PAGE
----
LICENSE TO THRILL
Coming out in 1962 to a backdrop of cold wars and hot Beatles tunes, the film Dr No was a slick, cheeky spy thriller based on a book series by Ian Fleming’s James Bond series. The books were popular, but not as popular as the film series which is currently the longest running film franchise around, as well as being arguably the most influential on popular culture. Everyone knows Bond — the smooth-talking, ladies-man action hero who can’t help but save the world, to live and let his enemies die. Yet the film has been through some image changes over the years. The stereotypes of his wardrobe consisting only of suits, or him being a combat master, are recent. Bond from the 60s was a different Bond.
The films were at home in the post-war period, like the novels from which they were adapted. It was the ‘Swingin’ Sixties’, a revolution in fashion (just look at Bond’s clothing in the first few films), sex (Bond was invented by Fleming the same year as Playboy) and technology, three of the most important features of the Bond films. Bond was an icon of the time, and early films such as From Russia With Love or Goldfinger are still considered the classics of the series. Sean Connery was idolised as a sex symbol, a ‘man’s man’ similar to Hugh Hefner or Fleming himself. This perfect mix of context and content was what forged the franchise as such a prominent and individually stylised one, with a view to kill all competition.
The films tapped into the 60s feelings of sexual liberation and adventure. Bond girls, one of the staples of the series, were hailed by feminists as icons due to their sexual freedom. The varying locations played on the public’s desire for adventure in a world that was packed with global events, a world outside of England. It was however tinged with an undertone of xenophobia and fear of the outside, ‘alien’ world. Depictions of other places seem to be from a British lens. Regardless, the early films are perhaps the most classically ‘60s’ due to the fact they are so noticeably from that period.
However, the world was not enough, and MGM, the franchise owners, blazed into the 70s and 80s with this same model of Bond. It did not work. The rise of ‘serious’ warfare from Vietnam and the AIDS scare made Bond seem redundant, his sexual escapades and slightly silly adventures seeming childish or dangerous. The popularity in a vastly different world waned, and only survived by changing significantly into a character barely recognisable to the audiences from the 60s. Bond was now alive in their eyes only. Tom Bedford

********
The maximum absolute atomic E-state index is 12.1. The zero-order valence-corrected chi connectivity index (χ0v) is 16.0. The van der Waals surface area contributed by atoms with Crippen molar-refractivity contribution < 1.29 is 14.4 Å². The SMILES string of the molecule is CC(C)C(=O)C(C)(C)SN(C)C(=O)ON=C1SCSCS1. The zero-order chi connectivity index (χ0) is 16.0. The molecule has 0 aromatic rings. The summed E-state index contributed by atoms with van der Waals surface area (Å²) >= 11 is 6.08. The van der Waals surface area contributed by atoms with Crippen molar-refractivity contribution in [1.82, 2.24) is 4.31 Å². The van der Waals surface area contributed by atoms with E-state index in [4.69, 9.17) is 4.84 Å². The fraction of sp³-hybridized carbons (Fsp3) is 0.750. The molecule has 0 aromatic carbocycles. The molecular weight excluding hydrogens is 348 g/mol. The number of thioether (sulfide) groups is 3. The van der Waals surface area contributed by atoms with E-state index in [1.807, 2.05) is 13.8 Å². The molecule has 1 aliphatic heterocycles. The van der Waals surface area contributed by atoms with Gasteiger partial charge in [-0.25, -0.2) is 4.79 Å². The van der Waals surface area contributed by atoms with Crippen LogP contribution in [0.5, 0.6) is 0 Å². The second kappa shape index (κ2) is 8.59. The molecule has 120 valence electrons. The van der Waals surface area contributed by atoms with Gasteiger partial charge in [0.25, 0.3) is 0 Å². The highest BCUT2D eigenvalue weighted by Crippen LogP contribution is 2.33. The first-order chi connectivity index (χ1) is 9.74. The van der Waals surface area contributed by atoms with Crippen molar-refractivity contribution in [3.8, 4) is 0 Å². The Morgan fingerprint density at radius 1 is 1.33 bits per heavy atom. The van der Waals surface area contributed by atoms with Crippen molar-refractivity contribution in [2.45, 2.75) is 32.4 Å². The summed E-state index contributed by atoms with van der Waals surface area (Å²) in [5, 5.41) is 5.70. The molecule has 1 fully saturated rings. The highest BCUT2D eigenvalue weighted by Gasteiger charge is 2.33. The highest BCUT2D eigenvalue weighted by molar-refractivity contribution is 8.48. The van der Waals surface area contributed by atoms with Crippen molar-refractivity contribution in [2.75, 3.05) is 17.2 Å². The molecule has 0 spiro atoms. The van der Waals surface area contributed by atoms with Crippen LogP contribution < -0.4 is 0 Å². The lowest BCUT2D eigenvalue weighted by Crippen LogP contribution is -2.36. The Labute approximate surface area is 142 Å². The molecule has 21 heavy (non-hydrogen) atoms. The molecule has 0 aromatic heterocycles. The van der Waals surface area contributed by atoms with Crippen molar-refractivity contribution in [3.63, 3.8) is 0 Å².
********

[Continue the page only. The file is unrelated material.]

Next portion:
Sex, drugs and violence crept their way onto the screens of American cinema with the rise of counterculture heralding the end of the strict censorship of the Motion Picture Production Code. Looking back at a few of the iconoclastic films of the era, we can explore some of the works that mark the making of modern production values and the revolutionary spirit that distinguished the late 1960s.
Laced with a sense of exploited naivety perfected through Dustin Hoffman’s fumbling charm, Mike Nichols’ 1967 masterpiece The Graduate is a coming-of-age comedy that touches upon a moment of awakening, in which Ben (Hoffman) realizes his dissatisfaction with the status quo and is forced into discovering his sexuality. This struggle mimicked that of the country’s frustration with middle-class values in the face of the Vietnam war, whilst Nichols’ directorial style also indicated the rise of American New Wave cinema.
Earlier that year Bonnie and Clyde was released in cinemas, a romanticised biopic about two of the nation’s sexiest armed robbers. Opening with a naked Faye Dunaway chatting at Warren Beatty out of the window, Bonnie and Clyde broke taboos with blatant sex and violence previously unseen in Old Hollywood. Although set in the 30s, the erotic energy within the film resonated with 60s audiences just coming into the height of the sexual revolution, whilst the film also represented the birth of graphic violence in cinema.
Counterculture in the late 60s was marked most prominently by the hippy movement, a lifestyle resonated and developed by hippy exploitation films such as Psych-out, Riot on Sunset Strip and Skidoo. Another notable addition to the genre was The Trip a psychedelic odyssey into Paul Groves’ (Peter Fonda) experiment with acid. Written by Jack Nicholson, the film is seen as a precursor to Easy Rider a road movie directed staring Fonda, Nicholson and Dennis Hopper. Straddling motorbikes tearing down deserted highways, Easy Rider delves into some of the paranoia that surrounded the hippy culture following the Manson murders, through flashes of communal living, drug use and violent conservatism.
Paranoia is also touched upon in Medium Cool, a film that blends documentary footage and fictional scenes to portray the anger felt by a news cameraman when he learns the FBI is using his station’s footage for surveillance. With snapshots of war protests and Martin Luther King, Medium Cool presents a boiling pot of socio-political tension that was seeping through the media during the late 60s. Isis Billing